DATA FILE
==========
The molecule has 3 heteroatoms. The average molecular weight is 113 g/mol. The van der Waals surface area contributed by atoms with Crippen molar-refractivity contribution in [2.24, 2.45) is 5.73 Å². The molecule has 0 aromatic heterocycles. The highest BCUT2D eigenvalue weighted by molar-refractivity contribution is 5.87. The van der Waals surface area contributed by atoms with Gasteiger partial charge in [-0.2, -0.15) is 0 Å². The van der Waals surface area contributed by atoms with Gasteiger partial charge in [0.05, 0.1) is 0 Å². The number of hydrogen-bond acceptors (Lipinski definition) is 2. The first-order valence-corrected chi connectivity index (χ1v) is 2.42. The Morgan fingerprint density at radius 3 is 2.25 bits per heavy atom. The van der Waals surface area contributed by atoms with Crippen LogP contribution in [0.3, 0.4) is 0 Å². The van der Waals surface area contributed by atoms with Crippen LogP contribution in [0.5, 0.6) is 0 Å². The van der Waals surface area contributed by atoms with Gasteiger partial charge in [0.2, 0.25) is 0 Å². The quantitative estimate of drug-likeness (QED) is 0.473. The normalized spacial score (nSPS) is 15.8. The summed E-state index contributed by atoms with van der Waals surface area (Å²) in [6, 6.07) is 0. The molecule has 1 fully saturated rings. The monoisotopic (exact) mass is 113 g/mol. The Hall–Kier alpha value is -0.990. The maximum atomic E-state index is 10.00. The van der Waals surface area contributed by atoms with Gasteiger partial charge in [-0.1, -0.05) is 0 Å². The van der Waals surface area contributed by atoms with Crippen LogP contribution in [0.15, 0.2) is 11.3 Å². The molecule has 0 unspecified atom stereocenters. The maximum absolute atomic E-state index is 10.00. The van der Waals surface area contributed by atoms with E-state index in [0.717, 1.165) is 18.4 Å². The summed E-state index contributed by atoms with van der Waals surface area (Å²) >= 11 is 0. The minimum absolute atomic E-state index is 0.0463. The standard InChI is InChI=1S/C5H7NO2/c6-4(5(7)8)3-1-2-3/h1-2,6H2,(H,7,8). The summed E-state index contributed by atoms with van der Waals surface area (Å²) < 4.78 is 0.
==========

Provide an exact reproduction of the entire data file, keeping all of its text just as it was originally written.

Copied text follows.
The molecule has 3 heteroatoms. The average molecular weight is 113 g/mol. The van der Waals surface area contributed by atoms with Crippen molar-refractivity contribution in [2.24, 2.45) is 5.73 Å². The molecule has 0 aromatic heterocycles. The highest BCUT2D eigenvalue weighted by molar-refractivity contribution is 5.87. The van der Waals surface area contributed by atoms with Gasteiger partial charge in [-0.2, -0.15) is 0 Å². The van der Waals surface area contributed by atoms with Gasteiger partial charge in [0.05, 0.1) is 0 Å². The number of hydrogen-bond acceptors (Lipinski definition) is 2. The first-order valence-corrected chi connectivity index (χ1v) is 2.42. The Morgan fingerprint density at radius 3 is 2.25 bits per heavy atom. The van der Waals surface area contributed by atoms with Crippen LogP contribution in [0.3, 0.4) is 0 Å². The van der Waals surface area contributed by atoms with Crippen LogP contribution in [0.5, 0.6) is 0 Å². The van der Waals surface area contributed by atoms with Gasteiger partial charge in [0.2, 0.25) is 0 Å². The quantitative estimate of drug-likeness (QED) is 0.473. The normalized spacial score (nSPS) is 15.8. The summed E-state index contributed by atoms with van der Waals surface area (Å²) in [6, 6.07) is 0. The molecule has 1 fully saturated rings. The monoisotopic (exact) mass is 113 g/mol. The Hall–Kier alpha value is -0.990. The maximum atomic E-state index is 10.00. The van der Waals surface area contributed by atoms with Gasteiger partial charge in [-0.1, -0.05) is 0 Å². The van der Waals surface area contributed by atoms with Crippen LogP contribution in [0.15, 0.2) is 11.3 Å². The molecule has 0 unspecified atom stereocenters. The maximum absolute atomic E-state index is 10.00. The van der Waals surface area contributed by atoms with E-state index in [0.717, 1.165) is 18.4 Å². The summed E-state index contributed by atoms with van der Waals surface area (Å²) >= 11 is 0. The minimum absolute atomic E-state index is 0.0463. The standard InChI is InChI=1S/C5H7NO2/c6-4(5(7)8)3-1-2-3/h1-2,6H2,(H,7,8). The summed E-state index contributed by atoms with van der Waals surface area (Å²) < 4.78 is 0.